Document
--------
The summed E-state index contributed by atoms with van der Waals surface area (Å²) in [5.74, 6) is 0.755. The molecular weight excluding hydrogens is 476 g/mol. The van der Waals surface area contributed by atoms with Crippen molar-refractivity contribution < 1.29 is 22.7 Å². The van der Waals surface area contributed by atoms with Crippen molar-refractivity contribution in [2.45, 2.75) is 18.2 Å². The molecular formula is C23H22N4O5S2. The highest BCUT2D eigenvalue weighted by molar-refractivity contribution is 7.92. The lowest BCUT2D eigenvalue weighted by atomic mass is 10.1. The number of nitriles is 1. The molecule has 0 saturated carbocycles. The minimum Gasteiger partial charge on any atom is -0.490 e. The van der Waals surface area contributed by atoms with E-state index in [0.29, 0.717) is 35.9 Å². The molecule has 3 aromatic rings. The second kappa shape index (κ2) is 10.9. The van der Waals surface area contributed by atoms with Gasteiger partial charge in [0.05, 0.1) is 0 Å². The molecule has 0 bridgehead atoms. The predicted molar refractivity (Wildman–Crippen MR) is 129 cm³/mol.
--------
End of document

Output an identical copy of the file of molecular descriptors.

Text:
The summed E-state index contributed by atoms with van der Waals surface area (Å²) in [5.74, 6) is 0.755. The molecular weight excluding hydrogens is 476 g/mol. The van der Waals surface area contributed by atoms with Crippen molar-refractivity contribution < 1.29 is 22.7 Å². The van der Waals surface area contributed by atoms with Crippen molar-refractivity contribution in [2.45, 2.75) is 18.2 Å². The molecular formula is C23H22N4O5S2. The highest BCUT2D eigenvalue weighted by molar-refractivity contribution is 7.92. The lowest BCUT2D eigenvalue weighted by atomic mass is 10.1. The number of nitriles is 1. The molecule has 0 saturated carbocycles. The minimum Gasteiger partial charge on any atom is -0.490 e. The van der Waals surface area contributed by atoms with E-state index in [0.29, 0.717) is 35.9 Å². The molecule has 3 aromatic rings. The second kappa shape index (κ2) is 10.9. The van der Waals surface area contributed by atoms with Gasteiger partial charge in [0.05, 0.1) is 0 Å². The molecule has 0 bridgehead atoms. The predicted molar refractivity (Wildman–Crippen MR) is 129 cm³/mol.